Forecast: More severe thunderstorms in a warming world

Severe thunderstorm season is upon us and dangerous storms are forecast to develop over the next few days in the Plains and Midwest.  Global warming is often connected with increased extreme weather, but will it make warm season thunderstorms more severe? On balance, yes – the latest research concludes: models and theory point to an increase in severe thunderstorms as the climate warms.

Severe thunderstorms require two primary ingredients:

1) Energy or fuel supplied from hot, humid air to feed violent vertical storm motions (updrafts and downdrafts).  A common metric for this is a quantity called CAPE, convective available potential energy.

Related: What is thunderstorm Convective Available Potential Energy, CAPE, and why care? | Extraordinary energy: Friday night’s derecho in Washington, D.C.

2) Turning winds with altitude, or wind shear to help storms spin. Wind shear is driven by temperature contrasts and is a necessary ingredient for tornadoes.

As the atmosphere warms up, climate models predict an uptick in CAPE.  But they also simulate decreasing wind shear because high latitudes are forecast to warm more than mid-latitudes, reducing temperature contrasts.

If CAPE – fuel for thunderstorms -  increases, but shear – which helps thunderstorms spin – decreases, what’s the net effect? In a research article published last week, Harold Brooks, a researcher on climate change and severe storms at the National Weather Service, says the expectation is for more severe storms overall but, perhaps, fewer tornadoes:

….simulations, in general, suggest that the increase in CAPE will more than offset the decrease in [SHEAR] over the US, leading to more frequent environments favorable for severe thunderstorms.

…tornadoes are much less likely to increase and, in fact, are more likely to decrease, for a particular decrease in the mean shear.

Brooks writes damaging winds in thunderstorms in a warming world would come more from non-tornadic storms (i.e. straight line winds and microbursts) but that if “favorable environments” increased enough, tornadoes might not decrease.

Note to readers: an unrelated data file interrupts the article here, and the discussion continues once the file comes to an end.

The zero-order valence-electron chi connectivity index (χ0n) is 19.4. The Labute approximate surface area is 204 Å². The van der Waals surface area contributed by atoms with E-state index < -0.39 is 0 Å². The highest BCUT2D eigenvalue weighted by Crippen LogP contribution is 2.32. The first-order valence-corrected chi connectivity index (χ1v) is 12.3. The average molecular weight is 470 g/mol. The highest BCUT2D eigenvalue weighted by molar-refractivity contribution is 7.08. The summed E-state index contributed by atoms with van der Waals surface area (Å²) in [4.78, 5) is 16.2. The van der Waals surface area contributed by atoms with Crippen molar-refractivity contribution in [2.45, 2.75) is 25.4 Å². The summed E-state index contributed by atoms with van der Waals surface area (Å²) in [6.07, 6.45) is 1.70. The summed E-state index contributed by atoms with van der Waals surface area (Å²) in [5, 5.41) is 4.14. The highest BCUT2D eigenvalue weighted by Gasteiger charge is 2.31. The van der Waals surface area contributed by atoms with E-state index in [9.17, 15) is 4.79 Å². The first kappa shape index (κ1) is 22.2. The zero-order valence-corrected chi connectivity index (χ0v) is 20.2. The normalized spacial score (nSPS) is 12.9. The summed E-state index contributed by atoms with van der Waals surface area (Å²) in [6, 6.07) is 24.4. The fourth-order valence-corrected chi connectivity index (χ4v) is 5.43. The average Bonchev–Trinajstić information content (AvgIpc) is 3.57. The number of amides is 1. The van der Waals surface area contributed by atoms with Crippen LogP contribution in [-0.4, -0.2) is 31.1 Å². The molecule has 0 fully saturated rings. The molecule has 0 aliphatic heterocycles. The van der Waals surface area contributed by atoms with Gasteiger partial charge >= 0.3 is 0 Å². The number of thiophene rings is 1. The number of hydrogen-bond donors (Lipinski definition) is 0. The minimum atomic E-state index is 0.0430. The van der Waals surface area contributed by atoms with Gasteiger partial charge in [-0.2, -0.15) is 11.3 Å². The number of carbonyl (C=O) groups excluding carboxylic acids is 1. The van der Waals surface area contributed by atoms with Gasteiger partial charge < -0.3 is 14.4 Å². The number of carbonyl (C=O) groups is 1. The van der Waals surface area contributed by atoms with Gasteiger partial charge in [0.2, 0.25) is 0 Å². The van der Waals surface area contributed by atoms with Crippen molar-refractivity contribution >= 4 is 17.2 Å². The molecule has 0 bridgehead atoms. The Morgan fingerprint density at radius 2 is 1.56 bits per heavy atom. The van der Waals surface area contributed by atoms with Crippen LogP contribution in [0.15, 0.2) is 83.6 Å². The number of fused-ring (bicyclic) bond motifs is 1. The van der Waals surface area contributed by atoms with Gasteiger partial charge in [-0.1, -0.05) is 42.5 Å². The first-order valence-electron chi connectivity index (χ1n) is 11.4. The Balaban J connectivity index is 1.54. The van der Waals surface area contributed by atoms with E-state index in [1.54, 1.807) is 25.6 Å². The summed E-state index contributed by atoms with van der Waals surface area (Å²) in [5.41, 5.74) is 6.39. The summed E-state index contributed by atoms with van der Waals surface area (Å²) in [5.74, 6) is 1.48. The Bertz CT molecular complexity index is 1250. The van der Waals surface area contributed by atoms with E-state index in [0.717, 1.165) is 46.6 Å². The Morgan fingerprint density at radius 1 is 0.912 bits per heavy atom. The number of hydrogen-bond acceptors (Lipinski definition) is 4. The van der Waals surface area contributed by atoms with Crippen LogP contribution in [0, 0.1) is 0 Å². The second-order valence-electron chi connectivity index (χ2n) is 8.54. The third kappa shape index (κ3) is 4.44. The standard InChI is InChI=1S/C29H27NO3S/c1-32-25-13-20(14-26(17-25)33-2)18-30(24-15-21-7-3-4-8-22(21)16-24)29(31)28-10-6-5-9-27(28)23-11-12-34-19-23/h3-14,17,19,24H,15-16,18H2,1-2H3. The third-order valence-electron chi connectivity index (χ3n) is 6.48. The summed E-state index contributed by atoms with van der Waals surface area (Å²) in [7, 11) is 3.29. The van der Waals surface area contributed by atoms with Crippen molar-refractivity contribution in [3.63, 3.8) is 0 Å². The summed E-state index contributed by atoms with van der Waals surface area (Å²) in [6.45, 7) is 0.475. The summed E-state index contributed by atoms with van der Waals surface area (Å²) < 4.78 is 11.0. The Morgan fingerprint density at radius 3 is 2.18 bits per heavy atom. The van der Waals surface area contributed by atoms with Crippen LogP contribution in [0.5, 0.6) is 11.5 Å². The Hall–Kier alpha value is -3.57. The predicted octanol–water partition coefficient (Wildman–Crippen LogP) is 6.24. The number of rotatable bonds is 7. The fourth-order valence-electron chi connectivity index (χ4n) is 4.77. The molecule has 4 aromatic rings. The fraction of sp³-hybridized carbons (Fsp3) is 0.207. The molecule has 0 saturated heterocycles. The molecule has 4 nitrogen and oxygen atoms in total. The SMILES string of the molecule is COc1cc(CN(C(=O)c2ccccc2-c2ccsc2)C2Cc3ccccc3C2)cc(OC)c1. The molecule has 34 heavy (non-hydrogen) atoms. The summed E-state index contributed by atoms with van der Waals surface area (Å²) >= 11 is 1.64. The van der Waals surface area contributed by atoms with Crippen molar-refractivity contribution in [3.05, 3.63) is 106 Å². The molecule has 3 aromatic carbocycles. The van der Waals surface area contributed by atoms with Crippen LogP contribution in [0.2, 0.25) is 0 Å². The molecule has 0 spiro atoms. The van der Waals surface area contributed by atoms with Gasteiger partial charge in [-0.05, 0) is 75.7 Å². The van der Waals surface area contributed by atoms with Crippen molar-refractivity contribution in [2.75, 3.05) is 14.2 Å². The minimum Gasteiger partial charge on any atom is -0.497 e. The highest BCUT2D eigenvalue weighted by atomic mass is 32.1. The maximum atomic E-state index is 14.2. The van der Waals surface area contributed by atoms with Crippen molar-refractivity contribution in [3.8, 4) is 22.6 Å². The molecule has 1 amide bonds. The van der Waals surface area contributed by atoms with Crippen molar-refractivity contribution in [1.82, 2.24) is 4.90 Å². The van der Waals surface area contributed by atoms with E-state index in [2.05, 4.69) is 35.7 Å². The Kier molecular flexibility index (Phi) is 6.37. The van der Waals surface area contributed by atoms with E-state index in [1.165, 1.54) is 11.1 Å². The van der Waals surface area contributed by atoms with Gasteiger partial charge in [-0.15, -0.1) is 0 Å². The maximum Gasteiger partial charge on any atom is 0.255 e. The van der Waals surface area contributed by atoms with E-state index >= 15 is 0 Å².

A 2007 study in the Proceedings of the National Academy of Sciences developed some maps geographically describing the general increase in CAPE, decrease in wind shear and overall increase in severe thunderstorms days projected for the end of the 20th century (but note some regional differences).  NASA republished these last week, and I provide them here.

Here’s how NASA describes the changes shown:

The maps above show the results of a model comparing the summer climate in 2072–2099 with the climate from 1962–1989. CAPE (top map) is predicted to rise enough to overwhelm a slight decrease in vertical wind shear (middle map), leading to an increase in severe thunderstorms (third map), especially in Missouri and coastal North and South Carolina. The modeling suggests that the increase in CAPE will be the strongest in the Southeast and the decrease in wind shear strongest in the Mountain West. The eastern United States will see more of an increase in days favorable to severe thunderstorm formation than the western part of the country.

These projections notwithstanding, forecasting exactly how thunderstorms change in a warming world remains an enormous challenge. As such, Brooks’ discussion of proposed thunderstorm characteristics in a warming world is full of qualifiers.

“The signals in the climate models and our physical understanding of the details of storm-scale processes are sufficiently limited to make it extremely hazardous to make predictions of large changes or to focus on small regions,” Brooks writes.

He also cautions against linking individual thunderstorms event to climate change.

“By their very nature, severe thunderstorms are rare events at any location … The presence of singular, or near-singular events, in the record cannot be used as evidence of trends,” Brooks writes.

Related: Did global warming intensify the derecho in Washington, D.C.?

Jason is currently the Washington Post’s weather editor. A native Washingtonian, Jason has been a weather enthusiast since age 10.
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Jason Samenow · April 8, 2013